More Detailed Schematic for PSX Controller Emulation w/ 74XX?

Started by T_O, June 17, 2019, 11:33:08 AM

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While looking into PSX controller emulation (NON-DualShock), I saw that NFG already covered the topic (

However, the section on building the circuit using "74xx" ICs gives limited info, and tech talk admittedly goes a ways beyond my knowledge. What I'm looking for is the full schematic.

Thanks in advance!



I think I figured it out...mostly. I'm drawing up a schematic in KiCAD right now, and I only have a few questions:

1. The DATA pin of the controller plug connects to SER OUT, correct?

2. Where does the COMMAND pin of the controller plug connect to? I must've re-read the entire page 15 times and still can't decipher where COMMAND goes.

3. Are the 74HC165 pins not associated with buttons (A1-A8, B1-B8, etc.) left with no connection? Or do they share a connection? COMMAND, maybe?

Thanks in advance!


Here is the schematic I drew up in KiCAD. Notice the numerous NC's on the data input pins and the H2 (COMMAND) kinda floating out there alone. Again, any feedback is appreciated.


I was able to finish putting the schematic together (pic attached), thanks to some help I received. However, it's still not working. No response from any button input whatsoever.

The only thing that gave me anything was when I was fooling around on the breadboard, trying different connections, and removed the connection from pin 17 of U6 (the 74HC240). Playing Twisted Metal 2, in the title menu, the cursor just started endlessly going to the right (about 4 times per second). Reconnecting doesn't stop it, but oddly enough, when I do that and then insert CMD IN between pins 16 and 17, the cursor movement will stop at random for about half a second, and button presses (any of them) will sometimes freeze the cursor; holding the button will not keep it still, however, and no button will advance me past the title menu.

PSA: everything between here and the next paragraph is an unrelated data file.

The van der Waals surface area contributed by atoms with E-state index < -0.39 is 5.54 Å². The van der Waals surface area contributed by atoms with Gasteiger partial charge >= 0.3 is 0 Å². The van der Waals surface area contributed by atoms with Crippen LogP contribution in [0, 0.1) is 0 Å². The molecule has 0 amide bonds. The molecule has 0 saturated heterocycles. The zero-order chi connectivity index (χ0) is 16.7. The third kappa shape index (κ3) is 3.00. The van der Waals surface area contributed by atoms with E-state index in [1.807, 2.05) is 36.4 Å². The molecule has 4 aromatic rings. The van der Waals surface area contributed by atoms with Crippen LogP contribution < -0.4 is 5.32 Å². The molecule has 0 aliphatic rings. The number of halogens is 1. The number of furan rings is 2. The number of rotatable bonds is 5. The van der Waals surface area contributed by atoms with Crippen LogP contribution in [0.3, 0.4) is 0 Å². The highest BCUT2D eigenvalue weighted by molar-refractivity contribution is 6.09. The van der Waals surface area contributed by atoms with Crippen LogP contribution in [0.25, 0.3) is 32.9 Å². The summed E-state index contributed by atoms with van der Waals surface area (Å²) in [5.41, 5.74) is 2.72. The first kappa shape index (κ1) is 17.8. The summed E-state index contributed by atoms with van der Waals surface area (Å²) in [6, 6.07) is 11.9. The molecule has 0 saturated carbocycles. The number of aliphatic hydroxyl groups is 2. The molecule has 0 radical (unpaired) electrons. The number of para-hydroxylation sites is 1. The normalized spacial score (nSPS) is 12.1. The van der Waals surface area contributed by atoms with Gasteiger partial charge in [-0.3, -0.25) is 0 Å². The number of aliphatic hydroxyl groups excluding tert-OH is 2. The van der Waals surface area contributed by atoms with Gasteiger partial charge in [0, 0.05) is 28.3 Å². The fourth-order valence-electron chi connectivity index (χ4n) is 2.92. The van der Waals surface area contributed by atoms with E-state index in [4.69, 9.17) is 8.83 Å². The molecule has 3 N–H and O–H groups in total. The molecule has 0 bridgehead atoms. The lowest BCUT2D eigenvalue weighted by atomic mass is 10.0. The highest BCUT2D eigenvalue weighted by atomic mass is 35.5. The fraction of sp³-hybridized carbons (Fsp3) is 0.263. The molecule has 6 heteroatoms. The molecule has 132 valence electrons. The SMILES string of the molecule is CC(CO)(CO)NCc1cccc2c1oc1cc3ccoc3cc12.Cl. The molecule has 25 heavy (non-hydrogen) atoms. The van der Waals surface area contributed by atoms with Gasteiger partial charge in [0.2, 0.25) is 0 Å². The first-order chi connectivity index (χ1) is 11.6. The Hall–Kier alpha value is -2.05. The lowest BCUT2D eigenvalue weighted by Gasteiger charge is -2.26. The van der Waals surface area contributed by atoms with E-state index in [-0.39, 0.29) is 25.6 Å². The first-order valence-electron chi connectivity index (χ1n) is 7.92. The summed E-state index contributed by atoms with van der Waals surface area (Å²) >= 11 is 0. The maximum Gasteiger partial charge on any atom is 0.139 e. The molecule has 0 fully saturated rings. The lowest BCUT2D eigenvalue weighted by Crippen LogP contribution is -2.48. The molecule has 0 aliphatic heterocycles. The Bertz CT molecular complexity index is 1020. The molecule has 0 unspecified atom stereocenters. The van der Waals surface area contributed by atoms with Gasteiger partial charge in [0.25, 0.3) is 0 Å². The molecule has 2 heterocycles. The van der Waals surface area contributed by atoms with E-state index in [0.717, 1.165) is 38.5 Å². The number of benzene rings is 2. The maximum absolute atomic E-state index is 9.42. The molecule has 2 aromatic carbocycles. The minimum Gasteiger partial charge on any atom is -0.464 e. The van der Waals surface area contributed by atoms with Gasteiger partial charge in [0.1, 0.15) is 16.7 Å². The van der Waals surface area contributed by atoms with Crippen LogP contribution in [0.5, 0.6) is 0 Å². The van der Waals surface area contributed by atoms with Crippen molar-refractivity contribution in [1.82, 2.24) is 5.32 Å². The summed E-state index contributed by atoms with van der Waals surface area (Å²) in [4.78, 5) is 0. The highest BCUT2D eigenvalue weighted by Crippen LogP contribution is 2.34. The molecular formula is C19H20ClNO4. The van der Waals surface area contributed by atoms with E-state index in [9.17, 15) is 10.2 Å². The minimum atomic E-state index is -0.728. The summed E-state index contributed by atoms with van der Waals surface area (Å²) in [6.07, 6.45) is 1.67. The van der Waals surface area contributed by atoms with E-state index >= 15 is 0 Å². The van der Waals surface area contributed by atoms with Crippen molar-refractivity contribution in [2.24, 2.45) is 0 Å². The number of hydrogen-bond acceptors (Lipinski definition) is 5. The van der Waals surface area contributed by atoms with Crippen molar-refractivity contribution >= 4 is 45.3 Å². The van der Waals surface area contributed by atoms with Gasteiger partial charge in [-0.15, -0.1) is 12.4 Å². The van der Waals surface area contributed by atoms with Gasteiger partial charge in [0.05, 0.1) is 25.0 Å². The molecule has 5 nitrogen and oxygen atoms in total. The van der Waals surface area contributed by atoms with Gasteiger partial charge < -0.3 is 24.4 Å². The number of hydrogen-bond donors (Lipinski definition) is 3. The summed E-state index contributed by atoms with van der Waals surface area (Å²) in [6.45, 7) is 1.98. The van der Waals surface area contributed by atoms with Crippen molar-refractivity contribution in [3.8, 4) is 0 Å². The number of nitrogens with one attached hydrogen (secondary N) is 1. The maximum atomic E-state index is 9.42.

By the way: is pulling up the highs in U1 - U3 even necessary, or should I just go directly to 5V on the highs? OR should I also be pulling down the lows with resistors?


Command is used for the PSX to tell the controller to do something, like turn the Analog feature on/off or to ask what controller is connected and send it's data, but you're using all logic chips and all of that is always there and ready to go.

Connecting the Inputs to Hi/Lo via a Resistor is preferred, but for this project here either way will work fine, as long as that line will never need to be changed, aka the 2 leftover Inputs of the HC240, those should be tied Lo to Ground. Any unused Input of an HC165 should be pulled Hi via a Resistor.

I just built this circuit, and it was a royal PITA to debug on the BreadBoard, but all of the grief was pretty much down to decoupling. If you don't already have them, put a decoupling cap on each VCC pin of every IC, they only need to be 100nF or so, but also put in a 10uF or so in there somewhere on the VCC line as well. This circuit will do all kinds of weird things with no decoupling capacitors in there.

One thing I missed on the first go around was that the H Input of the very first HC165 is tied Hi, so every byte of Data is offset by 1 bit on the following HC165 chips. So U1 F thru A and then H of U2 make up the Byte of Data you are putting in there.

Note from here on 1 = 5v, 0 = Ground.


H = 1, This bit has nothing to do with the Data but must be tied Hi.
G = 1, Start of the First Byte (8 bits) of Data is here, 0xFF.
F = 1
E = 1
D = 1
C = 1
B = 1
A = 1


H = 1, End of First Byte is here.
G = 1, Start of Second Byte of Data, 0x41, Controller ID (Digital).
F = 0
E = 0
D = 0
C = 0
B = 0
A = 1


H = 0, End of Second Byte of Data.
G = 0, Start of Third Byte of Data, 0x5A, Data Ready.
F = 1
E = 0
D = 1
C = 1
B = 0
A = 1


H = 0, End of Third Byte of Data

From here on the rest of the U4 and U5 Inputs are for the buttons and should all be pulled Hi via individual
Resistors, then driven Lo by whatever button when it is pressed.

G = SELECT, Start of Fourth Byte of Data, Buttons


H = D-PAD LEFT, End of Fourth Byte of Data
G = L2, Start of Fifth Byte of Data, Buttons
F = R2
E = L1
D = R1
SDI = SQUARE, End of Fifth Byte of Data

SDI of U5, pin 10, is used as an Input to make up the last bit of Data for the Fifth Byte.
Screwing up is one of the best learning tools, so long as the only thing you're not learning is how to screw up.